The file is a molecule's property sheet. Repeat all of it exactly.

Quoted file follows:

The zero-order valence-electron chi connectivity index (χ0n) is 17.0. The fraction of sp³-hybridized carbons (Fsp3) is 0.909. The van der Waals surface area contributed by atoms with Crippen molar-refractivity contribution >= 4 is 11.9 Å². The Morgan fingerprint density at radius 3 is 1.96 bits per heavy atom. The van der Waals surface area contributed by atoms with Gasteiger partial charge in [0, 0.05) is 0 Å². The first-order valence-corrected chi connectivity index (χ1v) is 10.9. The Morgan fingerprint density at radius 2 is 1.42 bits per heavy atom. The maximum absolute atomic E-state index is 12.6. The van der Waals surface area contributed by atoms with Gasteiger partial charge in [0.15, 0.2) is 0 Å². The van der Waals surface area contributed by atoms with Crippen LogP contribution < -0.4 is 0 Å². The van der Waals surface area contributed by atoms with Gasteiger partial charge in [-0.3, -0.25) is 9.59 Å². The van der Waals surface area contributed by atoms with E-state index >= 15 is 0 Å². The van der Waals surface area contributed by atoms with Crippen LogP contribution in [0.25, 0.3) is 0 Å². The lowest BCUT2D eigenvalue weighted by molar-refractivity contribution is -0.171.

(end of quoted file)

The zero-order valence-electron chi connectivity index (χ0n) is 17.0. The fraction of sp³-hybridized carbons (Fsp3) is 0.909. The van der Waals surface area contributed by atoms with Crippen molar-refractivity contribution >= 4 is 11.9 Å². The Morgan fingerprint density at radius 3 is 1.96 bits per heavy atom. The van der Waals surface area contributed by atoms with Gasteiger partial charge in [0, 0.05) is 0 Å². The first-order valence-corrected chi connectivity index (χ1v) is 10.9. The Morgan fingerprint density at radius 2 is 1.42 bits per heavy atom. The maximum absolute atomic E-state index is 12.6. The van der Waals surface area contributed by atoms with Gasteiger partial charge in [0.15, 0.2) is 0 Å². The van der Waals surface area contributed by atoms with Crippen LogP contribution < -0.4 is 0 Å². The van der Waals surface area contributed by atoms with Gasteiger partial charge in [-0.3, -0.25) is 9.59 Å². The van der Waals surface area contributed by atoms with E-state index >= 15 is 0 Å². The van der Waals surface area contributed by atoms with Crippen LogP contribution in [0.25, 0.3) is 0 Å². The lowest BCUT2D eigenvalue weighted by molar-refractivity contribution is -0.171.